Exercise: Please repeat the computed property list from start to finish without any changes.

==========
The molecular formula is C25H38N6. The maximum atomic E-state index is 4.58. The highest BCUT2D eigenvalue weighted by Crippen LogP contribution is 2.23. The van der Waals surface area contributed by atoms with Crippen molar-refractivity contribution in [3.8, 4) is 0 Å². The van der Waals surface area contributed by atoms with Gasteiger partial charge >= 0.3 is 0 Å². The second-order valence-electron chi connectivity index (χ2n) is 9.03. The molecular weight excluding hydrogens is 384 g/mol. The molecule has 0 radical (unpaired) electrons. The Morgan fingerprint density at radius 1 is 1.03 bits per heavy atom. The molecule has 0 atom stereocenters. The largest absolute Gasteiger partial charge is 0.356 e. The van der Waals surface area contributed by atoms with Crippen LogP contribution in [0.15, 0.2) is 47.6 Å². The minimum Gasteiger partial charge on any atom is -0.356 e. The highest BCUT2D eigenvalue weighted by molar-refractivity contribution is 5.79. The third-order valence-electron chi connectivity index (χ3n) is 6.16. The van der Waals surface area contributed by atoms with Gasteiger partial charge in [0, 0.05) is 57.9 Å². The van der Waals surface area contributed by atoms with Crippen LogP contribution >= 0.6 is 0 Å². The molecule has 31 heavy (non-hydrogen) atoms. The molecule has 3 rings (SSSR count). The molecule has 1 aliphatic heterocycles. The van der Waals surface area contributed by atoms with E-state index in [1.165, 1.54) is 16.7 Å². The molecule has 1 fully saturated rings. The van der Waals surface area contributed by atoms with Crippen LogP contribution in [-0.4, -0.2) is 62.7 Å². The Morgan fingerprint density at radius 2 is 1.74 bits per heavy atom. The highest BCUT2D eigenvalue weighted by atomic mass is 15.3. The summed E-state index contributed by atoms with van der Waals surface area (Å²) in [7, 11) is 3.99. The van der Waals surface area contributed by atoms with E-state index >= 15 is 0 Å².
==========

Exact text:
The molecular formula is C25H38N6. The maximum atomic E-state index is 4.58. The highest BCUT2D eigenvalue weighted by Crippen LogP contribution is 2.23. The van der Waals surface area contributed by atoms with Crippen molar-refractivity contribution in [3.8, 4) is 0 Å². The van der Waals surface area contributed by atoms with Gasteiger partial charge >= 0.3 is 0 Å². The second-order valence-electron chi connectivity index (χ2n) is 9.03. The molecular weight excluding hydrogens is 384 g/mol. The molecule has 0 radical (unpaired) electrons. The Morgan fingerprint density at radius 1 is 1.03 bits per heavy atom. The molecule has 0 atom stereocenters. The largest absolute Gasteiger partial charge is 0.356 e. The van der Waals surface area contributed by atoms with Crippen LogP contribution in [0.15, 0.2) is 47.6 Å². The minimum Gasteiger partial charge on any atom is -0.356 e. The highest BCUT2D eigenvalue weighted by molar-refractivity contribution is 5.79. The third-order valence-electron chi connectivity index (χ3n) is 6.16. The van der Waals surface area contributed by atoms with Gasteiger partial charge in [0, 0.05) is 57.9 Å². The van der Waals surface area contributed by atoms with Crippen LogP contribution >= 0.6 is 0 Å². The molecule has 31 heavy (non-hydrogen) atoms. The molecule has 3 rings (SSSR count). The molecule has 1 aliphatic heterocycles. The van der Waals surface area contributed by atoms with E-state index in [1.165, 1.54) is 16.7 Å². The molecule has 1 fully saturated rings. The van der Waals surface area contributed by atoms with Crippen LogP contribution in [-0.4, -0.2) is 62.7 Å². The Morgan fingerprint density at radius 2 is 1.74 bits per heavy atom. The highest BCUT2D eigenvalue weighted by atomic mass is 15.3. The summed E-state index contributed by atoms with van der Waals surface area (Å²) in [7, 11) is 3.99. The van der Waals surface area contributed by atoms with E-state index >= 15 is 0 Å².